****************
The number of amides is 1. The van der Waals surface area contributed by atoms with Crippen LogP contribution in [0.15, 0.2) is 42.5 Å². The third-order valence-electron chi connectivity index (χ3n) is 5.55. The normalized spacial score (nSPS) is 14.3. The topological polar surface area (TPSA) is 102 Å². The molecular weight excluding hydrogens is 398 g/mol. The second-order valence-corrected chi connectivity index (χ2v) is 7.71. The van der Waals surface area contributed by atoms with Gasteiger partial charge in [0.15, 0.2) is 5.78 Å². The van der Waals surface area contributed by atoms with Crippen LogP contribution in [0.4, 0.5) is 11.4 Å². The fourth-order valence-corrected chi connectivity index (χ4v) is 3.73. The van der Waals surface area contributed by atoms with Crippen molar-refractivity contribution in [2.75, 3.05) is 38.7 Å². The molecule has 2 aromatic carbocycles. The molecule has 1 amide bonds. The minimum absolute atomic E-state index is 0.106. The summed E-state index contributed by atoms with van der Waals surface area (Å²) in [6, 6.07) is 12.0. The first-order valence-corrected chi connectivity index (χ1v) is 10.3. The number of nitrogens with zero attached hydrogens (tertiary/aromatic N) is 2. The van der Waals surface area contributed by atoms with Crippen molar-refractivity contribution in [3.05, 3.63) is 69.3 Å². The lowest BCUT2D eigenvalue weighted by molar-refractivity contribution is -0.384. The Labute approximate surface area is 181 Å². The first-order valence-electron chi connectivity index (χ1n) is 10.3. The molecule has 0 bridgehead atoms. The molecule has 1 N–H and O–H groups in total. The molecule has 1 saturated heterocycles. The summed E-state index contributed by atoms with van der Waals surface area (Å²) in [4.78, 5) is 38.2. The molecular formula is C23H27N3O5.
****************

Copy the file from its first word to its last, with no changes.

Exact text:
The number of amides is 1. The van der Waals surface area contributed by atoms with Crippen LogP contribution in [0.15, 0.2) is 42.5 Å². The third-order valence-electron chi connectivity index (χ3n) is 5.55. The normalized spacial score (nSPS) is 14.3. The topological polar surface area (TPSA) is 102 Å². The molecular weight excluding hydrogens is 398 g/mol. The second-order valence-corrected chi connectivity index (χ2v) is 7.71. The van der Waals surface area contributed by atoms with Gasteiger partial charge in [0.15, 0.2) is 5.78 Å². The van der Waals surface area contributed by atoms with Crippen LogP contribution in [0.4, 0.5) is 11.4 Å². The fourth-order valence-corrected chi connectivity index (χ4v) is 3.73. The van der Waals surface area contributed by atoms with Crippen molar-refractivity contribution in [2.75, 3.05) is 38.7 Å². The molecule has 2 aromatic carbocycles. The molecule has 1 amide bonds. The minimum absolute atomic E-state index is 0.106. The summed E-state index contributed by atoms with van der Waals surface area (Å²) in [6, 6.07) is 12.0. The first-order valence-corrected chi connectivity index (χ1v) is 10.3. The number of nitrogens with zero attached hydrogens (tertiary/aromatic N) is 2. The van der Waals surface area contributed by atoms with Crippen molar-refractivity contribution in [3.05, 3.63) is 69.3 Å². The lowest BCUT2D eigenvalue weighted by molar-refractivity contribution is -0.384. The Labute approximate surface area is 181 Å². The first-order valence-electron chi connectivity index (χ1n) is 10.3. The molecule has 0 bridgehead atoms. The molecule has 1 N–H and O–H groups in total. The molecule has 1 saturated heterocycles. The summed E-state index contributed by atoms with van der Waals surface area (Å²) in [4.78, 5) is 38.2. The molecular formula is C23H27N3O5.